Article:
South Side High School World History Teacher Emily Oberlin has been named the 2013 Fort Wayne Community Schools Teacher of the Year. Oberlin began her teaching career six years ago and has spent the last three years at South Side, joining the school when it became a LEAD school.
Oberlin was selected as Teacher of the Year because of her dedication to bringing World History to life for students and connecting with students in areas where it matters – in serving and caring for others. When a student came to her earlier this year mourning a coach who had died, Oberlin helped her find a way to express her grief and simultaneously honor her coach. From that, “Let it Be Known” was born, a movement that has spread to several other schools in the city. The movement is based on the idea of letting others know how much they are appreciated and loved. South Side students and staff created a video sharing their thoughts and feelings about others in the building. The tribute can be found at youtu.be/vql1i63vHlw.
“I want my students to know how to be good citizens, help others and think and solve for themselves,” she said. “I want for them to find what makes them come alive in the world and to feel the courage to go after that.”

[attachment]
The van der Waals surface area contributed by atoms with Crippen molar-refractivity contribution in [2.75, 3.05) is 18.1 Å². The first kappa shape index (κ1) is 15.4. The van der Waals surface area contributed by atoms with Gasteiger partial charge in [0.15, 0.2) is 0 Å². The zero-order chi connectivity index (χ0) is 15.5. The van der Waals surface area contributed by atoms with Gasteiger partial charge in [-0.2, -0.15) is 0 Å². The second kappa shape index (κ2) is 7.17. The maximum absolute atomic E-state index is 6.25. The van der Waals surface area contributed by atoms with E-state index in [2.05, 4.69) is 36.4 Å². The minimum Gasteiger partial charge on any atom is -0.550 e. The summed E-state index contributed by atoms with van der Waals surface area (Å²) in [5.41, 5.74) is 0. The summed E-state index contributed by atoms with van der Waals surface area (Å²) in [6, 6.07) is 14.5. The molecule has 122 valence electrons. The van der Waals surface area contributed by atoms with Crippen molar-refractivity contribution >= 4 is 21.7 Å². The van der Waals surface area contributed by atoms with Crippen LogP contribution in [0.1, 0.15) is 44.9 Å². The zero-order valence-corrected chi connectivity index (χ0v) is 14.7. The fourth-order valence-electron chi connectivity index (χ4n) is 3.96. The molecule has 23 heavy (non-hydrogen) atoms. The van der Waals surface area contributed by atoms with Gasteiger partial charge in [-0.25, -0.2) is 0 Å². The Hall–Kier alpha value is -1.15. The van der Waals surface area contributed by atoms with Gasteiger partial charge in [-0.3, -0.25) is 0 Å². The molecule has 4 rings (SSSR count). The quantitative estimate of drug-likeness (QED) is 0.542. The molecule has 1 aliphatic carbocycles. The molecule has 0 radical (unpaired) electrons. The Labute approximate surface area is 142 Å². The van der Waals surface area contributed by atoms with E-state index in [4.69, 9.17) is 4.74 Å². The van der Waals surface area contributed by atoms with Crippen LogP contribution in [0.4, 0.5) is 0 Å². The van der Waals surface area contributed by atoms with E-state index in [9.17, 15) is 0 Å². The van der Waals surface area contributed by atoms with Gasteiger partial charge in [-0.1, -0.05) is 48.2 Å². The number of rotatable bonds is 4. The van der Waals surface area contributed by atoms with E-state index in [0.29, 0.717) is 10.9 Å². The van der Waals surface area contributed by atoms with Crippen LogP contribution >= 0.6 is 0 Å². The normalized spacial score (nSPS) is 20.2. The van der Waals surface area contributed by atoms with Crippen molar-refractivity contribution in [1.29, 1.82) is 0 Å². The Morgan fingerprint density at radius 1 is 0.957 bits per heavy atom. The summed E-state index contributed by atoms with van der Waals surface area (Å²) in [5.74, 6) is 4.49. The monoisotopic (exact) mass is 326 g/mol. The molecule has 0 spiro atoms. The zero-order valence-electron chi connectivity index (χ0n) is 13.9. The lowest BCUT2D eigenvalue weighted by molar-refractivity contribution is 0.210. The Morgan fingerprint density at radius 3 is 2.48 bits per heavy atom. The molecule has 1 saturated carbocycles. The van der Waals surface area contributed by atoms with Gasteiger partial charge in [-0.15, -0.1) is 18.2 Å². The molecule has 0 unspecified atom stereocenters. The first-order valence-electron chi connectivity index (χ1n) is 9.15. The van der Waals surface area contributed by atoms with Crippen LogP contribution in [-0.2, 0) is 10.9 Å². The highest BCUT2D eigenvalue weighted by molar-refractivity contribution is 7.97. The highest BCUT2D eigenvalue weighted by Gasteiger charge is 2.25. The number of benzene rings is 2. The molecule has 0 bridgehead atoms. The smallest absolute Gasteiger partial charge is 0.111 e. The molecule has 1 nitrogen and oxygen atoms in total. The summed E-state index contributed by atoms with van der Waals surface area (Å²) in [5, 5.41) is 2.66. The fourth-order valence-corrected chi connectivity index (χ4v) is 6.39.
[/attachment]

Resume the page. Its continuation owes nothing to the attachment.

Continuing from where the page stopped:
Oberlin is known at South Side for her creative ways of engaging students. This year, she encouraged her colleagues to join staff kickball and cornhole teams. Videos were created to promote both teams to encourage school spirit and student participation in the events. She has also hosted learning events, such as the World Religions Fair. Last year, more than 150 guests, including representatives from various religious groups, parents, School Board members and City Council members. This week, she is working with students on public service announcements on issues facing African countries. The PSAs made by the students are targeted at their peers to create an awareness of the issues.
“I want students to leave my classroom and do something in this world,” Oberlin said during her interview for Teacher of the Year. “Go try it.”
Superintendent Dr. Wendy Robinson praised Oberlin, “Emily Oberlin is a shining example of what it means to be a teacher today. Our best teachers don’t just share information with students, they engage them, they challenge them, they teach them how to be productive, responsible citizens. Emily chose to join South Side when others might have thought it was too challenging. She not only took on that challenge but became a leader.”
Candidates for Teacher of the Year are nominated by building principals with finalists chosen by a committee of administrators. The other finalists this year were Jenny Barney, fifth-grade teacher at Glenwood Park Elementary; Estelle Griggs, third-grade teacher at Forest Park Elementary; Carissa Richardson, science teacher at Northwood Middle School; and Wendy Wichern, social studies teacher at Blackhawk Middle School. Oberlin and the finalists will be honored at a School Board meeting in the fall. Oberlin will also be nominated for Indiana Teacher of the Year.
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